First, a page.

And one of the things I did the most [00:16:00] effective. So we had the TV screens on the wall. We had spreadsheets, we had all the things, the most effective one I had was a piece of chalk math. So what did I do shift a or they worked. And when they finished, uh, they had their utilization results. So shift B comes in, but before shift B went into the workshop, they have to go through.
And I got a piece of chalk and I wrote on the floor 89%. And then as, as the next shift came in, they said, Hey, Jeff, what's this 89% on the floor. What's that for? And I said, that's the utilization that the team before you achieved and they go, right. So what's in there. They've got 89%. Right? So it's yes.
You need to think [00:17:00] about how you're going to share the information, but it's about those guys that went in, knew what 89% meant. It wasn't just a number and they knew what they had to do, but by me writing it on the floor, it just put some fire in there. Wow. That's it. That's a great way of sharing it with the team.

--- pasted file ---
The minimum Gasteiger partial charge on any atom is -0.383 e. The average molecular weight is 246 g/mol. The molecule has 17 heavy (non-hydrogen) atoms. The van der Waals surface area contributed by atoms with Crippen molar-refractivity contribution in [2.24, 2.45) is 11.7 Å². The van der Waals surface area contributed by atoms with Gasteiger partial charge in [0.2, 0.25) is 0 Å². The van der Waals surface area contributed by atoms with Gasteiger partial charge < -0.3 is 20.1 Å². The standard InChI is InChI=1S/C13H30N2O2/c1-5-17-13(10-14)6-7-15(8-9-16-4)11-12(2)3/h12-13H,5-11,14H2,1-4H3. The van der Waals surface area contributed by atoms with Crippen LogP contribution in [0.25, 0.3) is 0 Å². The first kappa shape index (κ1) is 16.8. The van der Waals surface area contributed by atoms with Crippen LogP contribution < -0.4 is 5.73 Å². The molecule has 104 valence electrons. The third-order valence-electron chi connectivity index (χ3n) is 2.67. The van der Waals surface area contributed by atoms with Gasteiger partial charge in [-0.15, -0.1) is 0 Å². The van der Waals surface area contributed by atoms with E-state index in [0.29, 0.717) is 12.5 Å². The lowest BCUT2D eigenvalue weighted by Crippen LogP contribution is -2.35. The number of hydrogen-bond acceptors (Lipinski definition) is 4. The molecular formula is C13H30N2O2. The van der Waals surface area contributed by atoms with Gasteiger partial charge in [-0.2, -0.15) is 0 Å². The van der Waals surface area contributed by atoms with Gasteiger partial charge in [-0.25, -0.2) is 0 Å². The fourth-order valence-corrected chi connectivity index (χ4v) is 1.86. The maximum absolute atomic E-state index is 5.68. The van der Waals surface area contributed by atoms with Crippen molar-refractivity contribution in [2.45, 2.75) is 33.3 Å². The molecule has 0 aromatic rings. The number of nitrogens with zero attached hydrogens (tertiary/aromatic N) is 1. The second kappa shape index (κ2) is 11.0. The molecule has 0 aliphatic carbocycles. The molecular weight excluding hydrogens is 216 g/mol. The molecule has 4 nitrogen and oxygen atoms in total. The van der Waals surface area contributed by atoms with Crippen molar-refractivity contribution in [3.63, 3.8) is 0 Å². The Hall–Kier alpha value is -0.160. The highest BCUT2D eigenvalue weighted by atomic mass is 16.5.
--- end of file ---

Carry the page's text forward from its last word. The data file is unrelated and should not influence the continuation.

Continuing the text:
I love that. I love that. I believe that's called anchoring. You're anchoring them to a number and they're like, oh yeah, they just want you to beat the previous team, you know? Exactly. So did that number just keep going up? Yeah, yeah. Yeah. I mean, there's only, so there's only so far you get for that. The benchmarks, for instance, between 85 and 95.
So AC nine, that they had achieved about mid range. So we were on fire. It was the thing. And of course, once that's sorted and we stabilized it, you just pick another KPI to focus on, but you have to make sure [00:18:00] everybody understands their role, their responsibility, and what they need to do at this. Wow. So here on this podcast, the tagline of this podcast is actually reflect, revise and remix your life.